Decommissioned oil rig to reopen as public art installation

A disused 450-ton oil rig transformed into an interactive art installation in Weston-super-Mare will open to the public from Saturday.

Under the name “See Monster”, the former North Sea platform now has four publicly accessible levels that house a wild garden of plants, grass and trees.

The installation also includes an amphitheater, a multi-level slide, a 6,000-piece kinetic installation that forms the monster’s “scales,” and a 10-meter waterfall.

At the foot of the 35 meter high building is a broadcasting studio.

The project’s backers hope it will change perceptions of how aging industrial infrastructure is disposed of.

The project was the brainchild of Leeds-based design and events company Newsubstance and is part of the Unboxed: Creativity in the UK festival.

In July it was delivered to the North Somerset town beach and lifted to a base at the Tropicana arts and music centre.

Patrick O’Mahony, Creative Director and Founder of Newsubstance said, “From the roar of the waterfall to the shimmering scales, we invite our audience to mount the monster, run through clouds and explore wild gardens until they reach the top , where they can see our monster’s home from a new perspective.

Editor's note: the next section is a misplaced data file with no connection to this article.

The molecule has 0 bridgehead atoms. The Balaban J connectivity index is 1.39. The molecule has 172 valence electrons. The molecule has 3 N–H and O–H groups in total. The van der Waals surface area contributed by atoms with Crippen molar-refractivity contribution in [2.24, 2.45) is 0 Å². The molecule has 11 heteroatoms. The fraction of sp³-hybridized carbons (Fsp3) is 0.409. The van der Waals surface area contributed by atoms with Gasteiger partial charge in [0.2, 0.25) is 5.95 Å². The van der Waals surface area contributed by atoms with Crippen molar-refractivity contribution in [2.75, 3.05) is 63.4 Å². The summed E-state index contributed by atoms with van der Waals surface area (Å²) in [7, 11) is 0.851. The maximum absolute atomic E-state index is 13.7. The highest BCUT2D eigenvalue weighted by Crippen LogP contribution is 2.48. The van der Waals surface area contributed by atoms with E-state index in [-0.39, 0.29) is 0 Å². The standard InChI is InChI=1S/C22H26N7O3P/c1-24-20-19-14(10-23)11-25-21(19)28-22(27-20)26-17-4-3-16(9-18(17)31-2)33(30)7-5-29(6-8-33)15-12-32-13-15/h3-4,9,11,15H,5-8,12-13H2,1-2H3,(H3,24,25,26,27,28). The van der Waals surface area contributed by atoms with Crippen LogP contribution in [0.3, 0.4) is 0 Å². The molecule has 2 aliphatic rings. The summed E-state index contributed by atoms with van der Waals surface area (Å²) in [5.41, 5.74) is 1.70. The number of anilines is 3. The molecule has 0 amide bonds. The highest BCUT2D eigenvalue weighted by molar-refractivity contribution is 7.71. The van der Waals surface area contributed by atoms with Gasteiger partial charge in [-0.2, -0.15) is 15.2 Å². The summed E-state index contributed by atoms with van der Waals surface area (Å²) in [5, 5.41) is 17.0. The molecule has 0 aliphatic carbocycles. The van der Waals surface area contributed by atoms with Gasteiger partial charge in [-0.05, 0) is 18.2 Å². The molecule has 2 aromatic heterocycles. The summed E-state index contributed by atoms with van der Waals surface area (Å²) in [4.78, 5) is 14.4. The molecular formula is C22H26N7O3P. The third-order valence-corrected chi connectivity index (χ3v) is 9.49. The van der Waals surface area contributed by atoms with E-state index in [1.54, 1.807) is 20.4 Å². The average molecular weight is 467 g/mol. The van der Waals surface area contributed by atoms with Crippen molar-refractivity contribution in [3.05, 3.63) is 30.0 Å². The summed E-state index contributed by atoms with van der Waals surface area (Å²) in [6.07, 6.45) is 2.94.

“We are thrilled that the public can now step aboard See Monster, having witnessed her transformation over the past few months.

“We hope that this once-in-a-lifetime experience, which began as an experiment in education and creativity in Weston-super-Mare, will have a much larger and lasting legacy.”

dr Ella Gilbert, climate science advisor on the project, said: “See Monster reminds us how our industrial history has shaped our climate and how we can transform our future by repurposing infrastructure such as oil and gas platforms.

“We know the negative impact of our dependence on fossil fuels. Less often we hear about how we can change society for the better.

“See Monster is an opportunity to see and hear the kind of solutions and possible futures we can create together, and to be struck and amazed by the spectacular sights and sounds of weather, to be amazed by the science behind it and to learn how it helps us understand our planet.”

See Monster is open from September 24th to November 5th and admission is free. Decommissioned oil rig to reopen as public art installation

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